April 6, 2014
Calamus, Nebraska to Columbia, Missouri
We bid a fond farewell to the Switzers and hit the road after breakfast Sunday.
The spare landscape of the prairies has grown on us, but by midday, we have left the sand hills and the prairies behind, and reentered a world with rocks and lots of trees.
In fact, by lunchtime we are celebrating trees, as we dine at an Adirondack-style lodge owned by the National Arbor Day Foundation in Nebraska City, the birthplace of Arbor Day on April 10, 1872.
Our table is next to a window overlooking Arbor Lodge State Historical Park and the 52-room White House replica home of J. Sterling Morton, the man who originated Arbor Day in America. On the first Arbor Day back in 1872, one million trees were planted in Nebraska.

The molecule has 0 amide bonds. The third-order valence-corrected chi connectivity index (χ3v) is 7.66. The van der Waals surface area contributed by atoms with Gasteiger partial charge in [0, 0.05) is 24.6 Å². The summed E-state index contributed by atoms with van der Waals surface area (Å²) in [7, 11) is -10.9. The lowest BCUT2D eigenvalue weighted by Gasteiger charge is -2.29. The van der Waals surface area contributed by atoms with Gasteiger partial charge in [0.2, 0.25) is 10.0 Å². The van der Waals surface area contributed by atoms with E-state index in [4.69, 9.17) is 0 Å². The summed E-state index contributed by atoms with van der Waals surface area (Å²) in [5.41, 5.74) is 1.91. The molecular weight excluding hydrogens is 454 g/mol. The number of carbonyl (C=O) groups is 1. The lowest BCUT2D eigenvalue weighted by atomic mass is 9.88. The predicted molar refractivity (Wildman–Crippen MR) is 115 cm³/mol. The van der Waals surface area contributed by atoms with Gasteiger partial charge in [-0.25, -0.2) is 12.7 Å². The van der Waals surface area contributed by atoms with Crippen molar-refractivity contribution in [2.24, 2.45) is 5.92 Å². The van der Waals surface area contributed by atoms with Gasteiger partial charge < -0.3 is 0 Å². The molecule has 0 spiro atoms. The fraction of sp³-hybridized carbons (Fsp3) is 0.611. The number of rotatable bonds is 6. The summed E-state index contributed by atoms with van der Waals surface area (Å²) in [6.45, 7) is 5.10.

I can remember getting a tiny seedling tree at school each Arbor Day, although Dick says they never gave kids trees to plant in the Arizona desert. Those little seedlings are still propagated on the campus of the Arbor Day Foundation here, and distributed nation-wide. What percent of those trees ever survive to maturity? None of the seedlings the Ward girls brought home from school and planted in the back yard ever survived more than a month or two.